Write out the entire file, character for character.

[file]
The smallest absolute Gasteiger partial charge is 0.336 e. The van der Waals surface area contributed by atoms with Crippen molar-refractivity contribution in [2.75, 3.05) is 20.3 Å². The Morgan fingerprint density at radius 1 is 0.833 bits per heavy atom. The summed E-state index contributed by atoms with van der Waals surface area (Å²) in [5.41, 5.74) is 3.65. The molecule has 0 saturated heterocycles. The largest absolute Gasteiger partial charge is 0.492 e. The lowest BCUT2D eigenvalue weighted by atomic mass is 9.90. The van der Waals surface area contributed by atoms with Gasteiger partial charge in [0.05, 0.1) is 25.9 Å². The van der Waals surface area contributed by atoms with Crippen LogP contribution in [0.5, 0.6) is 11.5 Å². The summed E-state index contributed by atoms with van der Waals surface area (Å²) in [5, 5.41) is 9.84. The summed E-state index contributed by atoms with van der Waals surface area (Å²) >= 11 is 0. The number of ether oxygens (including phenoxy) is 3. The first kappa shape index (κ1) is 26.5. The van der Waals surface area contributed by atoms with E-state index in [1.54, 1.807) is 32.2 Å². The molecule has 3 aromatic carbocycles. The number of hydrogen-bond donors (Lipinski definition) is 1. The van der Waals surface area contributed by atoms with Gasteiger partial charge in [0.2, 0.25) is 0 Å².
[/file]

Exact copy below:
The smallest absolute Gasteiger partial charge is 0.336 e. The van der Waals surface area contributed by atoms with Crippen molar-refractivity contribution in [2.75, 3.05) is 20.3 Å². The Morgan fingerprint density at radius 1 is 0.833 bits per heavy atom. The summed E-state index contributed by atoms with van der Waals surface area (Å²) in [5.41, 5.74) is 3.65. The molecule has 0 saturated heterocycles. The largest absolute Gasteiger partial charge is 0.492 e. The lowest BCUT2D eigenvalue weighted by atomic mass is 9.90. The van der Waals surface area contributed by atoms with Gasteiger partial charge in [0.05, 0.1) is 25.9 Å². The van der Waals surface area contributed by atoms with Crippen LogP contribution in [0.5, 0.6) is 11.5 Å². The summed E-state index contributed by atoms with van der Waals surface area (Å²) in [5, 5.41) is 9.84. The summed E-state index contributed by atoms with van der Waals surface area (Å²) >= 11 is 0. The number of ether oxygens (including phenoxy) is 3. The first kappa shape index (κ1) is 26.5. The van der Waals surface area contributed by atoms with E-state index in [1.54, 1.807) is 32.2 Å². The molecule has 3 aromatic carbocycles. The number of hydrogen-bond donors (Lipinski definition) is 1. The van der Waals surface area contributed by atoms with Gasteiger partial charge in [0.2, 0.25) is 0 Å².